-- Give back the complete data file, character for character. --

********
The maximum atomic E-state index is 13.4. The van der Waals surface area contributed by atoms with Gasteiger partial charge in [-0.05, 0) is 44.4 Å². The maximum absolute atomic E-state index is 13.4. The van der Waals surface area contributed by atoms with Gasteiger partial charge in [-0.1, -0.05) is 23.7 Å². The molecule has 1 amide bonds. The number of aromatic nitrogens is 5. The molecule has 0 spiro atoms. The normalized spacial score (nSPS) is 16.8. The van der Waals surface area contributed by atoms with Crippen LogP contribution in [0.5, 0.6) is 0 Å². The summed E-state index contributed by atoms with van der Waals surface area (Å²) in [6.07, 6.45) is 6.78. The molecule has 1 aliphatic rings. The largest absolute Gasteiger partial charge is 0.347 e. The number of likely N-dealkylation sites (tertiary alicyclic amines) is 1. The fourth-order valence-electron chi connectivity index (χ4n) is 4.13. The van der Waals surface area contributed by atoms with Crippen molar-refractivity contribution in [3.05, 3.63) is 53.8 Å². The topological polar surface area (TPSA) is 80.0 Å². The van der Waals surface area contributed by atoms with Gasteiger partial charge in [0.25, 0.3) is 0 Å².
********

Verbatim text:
The maximum atomic E-state index is 13.4. The van der Waals surface area contributed by atoms with Gasteiger partial charge in [-0.05, 0) is 44.4 Å². The maximum absolute atomic E-state index is 13.4. The van der Waals surface area contributed by atoms with Gasteiger partial charge in [-0.1, -0.05) is 23.7 Å². The molecule has 1 amide bonds. The number of aromatic nitrogens is 5. The molecule has 0 spiro atoms. The normalized spacial score (nSPS) is 16.8. The van der Waals surface area contributed by atoms with Crippen LogP contribution in [0.5, 0.6) is 0 Å². The summed E-state index contributed by atoms with van der Waals surface area (Å²) in [6.07, 6.45) is 6.78. The molecule has 1 aliphatic rings. The largest absolute Gasteiger partial charge is 0.347 e. The number of likely N-dealkylation sites (tertiary alicyclic amines) is 1. The fourth-order valence-electron chi connectivity index (χ4n) is 4.13. The van der Waals surface area contributed by atoms with Crippen molar-refractivity contribution in [3.05, 3.63) is 53.8 Å². The topological polar surface area (TPSA) is 80.0 Å². The van der Waals surface area contributed by atoms with Gasteiger partial charge in [0.25, 0.3) is 0 Å².